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You Can't Change Your Partner

Whether you're single, in a new relationship, or in an ongoing
relationship, there is something for most everyone to glean from
today's article. You will find it particularly beneficial if you
consider yourself in one of the following places:

· You are single and want a long-term relationship, yet all
your relationships end in disappointment and none last.

· You are in a new relationship and are deciding whether or not
you want to invest time and energy into the relationship and
whether or not it might work out.

· You are in a mature/ongoing relationship and the two of you
are going through a rough patch.

· You are in a relationship that's mostly good, yet the two of
you come up against resentments and anger that don't seem to
get resolved or go away.

· You simply want to learn as much about relationships as

--You can't change your partner--

This means you will wind up with the same person you initially
got together with, minus the extra behaviors of courting.

Why? Because many people simply do not change but remain static
in their behavior for a lifetime. While others do change, it's
almost never when their partners demand it or dictate it, but
rather at their own chosen time and in their own chosen way.
Simply put, you cannot control another human being to the extent
necessary to make them change.

--You cannot make your partner your "project" and have a
relationship that survives intact--

This means when you find yourself badly wanting your partner to
change, and changing him or her seems plausible, you need to
find another, alternative action.

Why? People who are made into change projects do not take
kindly to the idea. Often much resentment arises on both sides
as a result of the push for change and the relationship simply
breaks apart. If change is made, it is never freely given; a
high price is often exacted for it. In other words, most people
do not take kindly to being told they need to change.

--You can't pick and choose which parts of your partner you
will keep and which you will discard and change--

This means when you choose to be with someone, you must choose
the whole package or none of the package.

Why? What happens when you fall in love with a person for
certain traits, while at the same time disliking and strongly
wishing for the other traits go away? You may find yourself
forever split -- wanting to stay no matter what yet wanting to
cause change or leave. Having one foot out the door like this is
not a good recipe for a happy, long-term relationship.

What you can do
If you are single and you keep ending up in relationships that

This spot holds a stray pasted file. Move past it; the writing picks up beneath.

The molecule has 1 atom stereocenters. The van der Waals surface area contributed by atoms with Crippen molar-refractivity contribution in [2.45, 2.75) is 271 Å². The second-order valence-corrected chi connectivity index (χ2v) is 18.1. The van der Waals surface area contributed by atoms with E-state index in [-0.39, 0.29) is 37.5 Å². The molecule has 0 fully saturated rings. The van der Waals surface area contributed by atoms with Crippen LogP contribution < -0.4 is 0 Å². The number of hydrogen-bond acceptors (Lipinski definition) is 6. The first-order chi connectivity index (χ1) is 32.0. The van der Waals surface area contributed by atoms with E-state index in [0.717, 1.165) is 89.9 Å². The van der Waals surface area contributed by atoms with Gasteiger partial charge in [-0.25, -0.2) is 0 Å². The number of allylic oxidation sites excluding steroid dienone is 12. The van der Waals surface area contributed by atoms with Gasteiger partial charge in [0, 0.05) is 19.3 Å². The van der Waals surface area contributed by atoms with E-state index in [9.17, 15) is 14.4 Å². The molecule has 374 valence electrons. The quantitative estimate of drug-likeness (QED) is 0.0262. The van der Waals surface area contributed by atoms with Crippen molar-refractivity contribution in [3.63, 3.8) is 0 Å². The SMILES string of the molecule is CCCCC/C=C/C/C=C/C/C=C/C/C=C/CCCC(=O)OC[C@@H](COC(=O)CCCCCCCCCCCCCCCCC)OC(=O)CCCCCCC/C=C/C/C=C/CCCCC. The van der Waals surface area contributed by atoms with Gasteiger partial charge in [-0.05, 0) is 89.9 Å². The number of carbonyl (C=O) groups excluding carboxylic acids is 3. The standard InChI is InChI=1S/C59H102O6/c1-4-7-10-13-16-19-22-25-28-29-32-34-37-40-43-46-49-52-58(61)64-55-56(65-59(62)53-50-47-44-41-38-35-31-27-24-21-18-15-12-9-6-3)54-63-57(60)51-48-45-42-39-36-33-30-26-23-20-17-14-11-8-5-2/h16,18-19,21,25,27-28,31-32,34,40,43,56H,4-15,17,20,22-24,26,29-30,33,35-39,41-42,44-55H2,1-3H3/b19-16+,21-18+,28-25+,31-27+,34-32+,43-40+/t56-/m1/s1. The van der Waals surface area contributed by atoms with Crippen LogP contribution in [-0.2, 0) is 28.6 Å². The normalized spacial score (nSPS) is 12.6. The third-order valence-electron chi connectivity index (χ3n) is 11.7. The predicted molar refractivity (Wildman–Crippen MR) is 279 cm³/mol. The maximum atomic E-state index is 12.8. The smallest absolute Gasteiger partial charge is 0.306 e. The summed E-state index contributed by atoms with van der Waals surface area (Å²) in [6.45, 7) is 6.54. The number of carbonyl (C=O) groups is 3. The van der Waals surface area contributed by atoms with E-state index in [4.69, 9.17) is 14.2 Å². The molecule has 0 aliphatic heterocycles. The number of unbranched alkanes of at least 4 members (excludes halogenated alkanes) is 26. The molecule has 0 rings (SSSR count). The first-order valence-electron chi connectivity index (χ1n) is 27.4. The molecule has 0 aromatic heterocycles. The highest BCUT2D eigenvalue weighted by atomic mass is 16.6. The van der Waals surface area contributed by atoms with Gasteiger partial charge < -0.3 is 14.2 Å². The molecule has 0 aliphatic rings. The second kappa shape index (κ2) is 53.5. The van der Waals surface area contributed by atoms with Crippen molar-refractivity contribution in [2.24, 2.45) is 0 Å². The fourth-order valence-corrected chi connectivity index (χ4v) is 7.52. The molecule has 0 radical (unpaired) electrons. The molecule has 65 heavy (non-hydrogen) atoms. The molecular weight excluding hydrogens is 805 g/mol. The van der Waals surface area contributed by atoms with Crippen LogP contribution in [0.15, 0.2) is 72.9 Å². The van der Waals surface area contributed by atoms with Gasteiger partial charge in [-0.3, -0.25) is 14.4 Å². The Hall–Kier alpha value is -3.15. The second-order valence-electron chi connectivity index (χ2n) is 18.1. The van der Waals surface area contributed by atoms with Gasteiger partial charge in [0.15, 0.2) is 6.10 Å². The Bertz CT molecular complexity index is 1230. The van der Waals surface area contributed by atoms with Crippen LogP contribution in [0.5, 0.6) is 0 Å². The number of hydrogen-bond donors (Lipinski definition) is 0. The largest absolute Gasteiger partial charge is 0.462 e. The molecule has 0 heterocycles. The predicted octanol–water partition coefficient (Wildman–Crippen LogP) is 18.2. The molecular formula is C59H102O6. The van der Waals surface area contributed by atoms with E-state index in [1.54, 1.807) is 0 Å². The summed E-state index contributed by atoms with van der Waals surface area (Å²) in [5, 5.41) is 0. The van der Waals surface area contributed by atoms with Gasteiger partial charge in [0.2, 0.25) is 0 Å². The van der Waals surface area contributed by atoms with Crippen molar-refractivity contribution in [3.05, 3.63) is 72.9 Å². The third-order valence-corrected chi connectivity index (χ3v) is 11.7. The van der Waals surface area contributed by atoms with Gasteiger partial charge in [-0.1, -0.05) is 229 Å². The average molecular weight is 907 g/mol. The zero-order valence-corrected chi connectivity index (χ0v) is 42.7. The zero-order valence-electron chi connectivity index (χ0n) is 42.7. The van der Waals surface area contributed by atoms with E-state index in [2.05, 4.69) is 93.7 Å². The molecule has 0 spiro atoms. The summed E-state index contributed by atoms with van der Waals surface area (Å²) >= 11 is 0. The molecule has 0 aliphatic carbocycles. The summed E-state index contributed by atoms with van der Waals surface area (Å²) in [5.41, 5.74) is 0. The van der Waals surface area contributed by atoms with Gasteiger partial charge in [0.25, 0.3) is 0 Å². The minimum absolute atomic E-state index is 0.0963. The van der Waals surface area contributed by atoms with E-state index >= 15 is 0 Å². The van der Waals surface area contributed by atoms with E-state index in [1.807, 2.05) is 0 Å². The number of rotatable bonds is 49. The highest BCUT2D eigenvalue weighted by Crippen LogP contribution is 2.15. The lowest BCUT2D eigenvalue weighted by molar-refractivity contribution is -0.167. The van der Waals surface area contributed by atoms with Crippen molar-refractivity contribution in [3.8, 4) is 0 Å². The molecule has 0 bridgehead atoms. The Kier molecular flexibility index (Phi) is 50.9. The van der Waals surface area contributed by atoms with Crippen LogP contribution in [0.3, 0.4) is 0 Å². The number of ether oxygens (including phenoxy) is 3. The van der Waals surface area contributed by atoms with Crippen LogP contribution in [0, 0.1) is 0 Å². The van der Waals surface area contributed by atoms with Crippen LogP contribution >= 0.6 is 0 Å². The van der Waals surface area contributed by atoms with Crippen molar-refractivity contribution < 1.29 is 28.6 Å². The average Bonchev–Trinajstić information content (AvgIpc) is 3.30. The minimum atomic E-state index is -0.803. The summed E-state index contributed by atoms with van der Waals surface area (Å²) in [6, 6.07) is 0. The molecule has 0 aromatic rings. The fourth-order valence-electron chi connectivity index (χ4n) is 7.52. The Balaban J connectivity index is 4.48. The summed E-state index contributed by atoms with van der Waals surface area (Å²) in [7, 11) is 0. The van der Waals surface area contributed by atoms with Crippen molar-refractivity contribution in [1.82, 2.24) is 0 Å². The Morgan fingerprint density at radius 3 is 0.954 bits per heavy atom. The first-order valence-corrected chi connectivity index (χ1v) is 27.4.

don't work out, look at whom you are choosing. Ideally you want
to choose people who you would not want to change, or people
whose issues, quirks, and behaviors you can accept fairly easily.

Don't just look at what you can accept in the moment -- try to
project a lifetime together. What would the person's
forgetfulness, or messiness, or anger, or addiction, or
flirtatiousness with others do to you if you were married or
living together?

Don't fool yourself into thinking you can live with something
down the road if your gut says you cannot.

If you are in a new relationship, the above is also applicable
to you. Choose a partner not simply because you feel good with
him or her right now. Look at the prospect of a long-term
relationship, with this same person unchanged. Can you live with
the quirks, feelings, behaviors, and issues you see and sense?
Can you genuinely learn to accept them and not personalize them
when they spring up in your relationship?

If you answer no or I don't know to the above questions, don't
move the relationship further until you can be sure this
person is the package you want to and can be with.

If you are in a long-term relationship, the issue is not who to
choose to be with, but how to be with who you have chosen. There
is no easy answer to this, as you know. Your solution will lie
in a number of steps, which can happen simultaneously and in any

1. Choosing your relationship/partner wholly
2. Working on acceptance and compassion for your partner and
his traits, qualities, feelings, and experiences
3. Knowing what absolutely must change in order for you to
choose the relationship, and getting outside professional
help (a coach or a therapist) to facilitate the change

If you want to live happily ever after, this issue of changing
your partner cannot be avoided. At some point in your
relationship, you are going to want your partner to change
something about him or herself. At some point you will want
change badly. The only question is, will you take the necessary
steps at the start of the relationship to make this process
easier on yourself, or will you end up having to cope with your
choices when the relationship matures.

Ultimately, you can't change your partner, but you can
certainly change yourself.

Your Relationship Coach,
Rinatta Paries

(c) Rinatta Paries. Do you know how to attract your ideal mate? Do you know how to build a fulfilling relationship, or how to reinvent yours to meet your needs? Relationship Coach Rinatta Paries can teach you the skills and techniques to attract and sustain long-term, healthy partnerships. Visit where you'll find quizzes, classes, advice and a free weekly ezine. Become a "true love magnet(tm)!"

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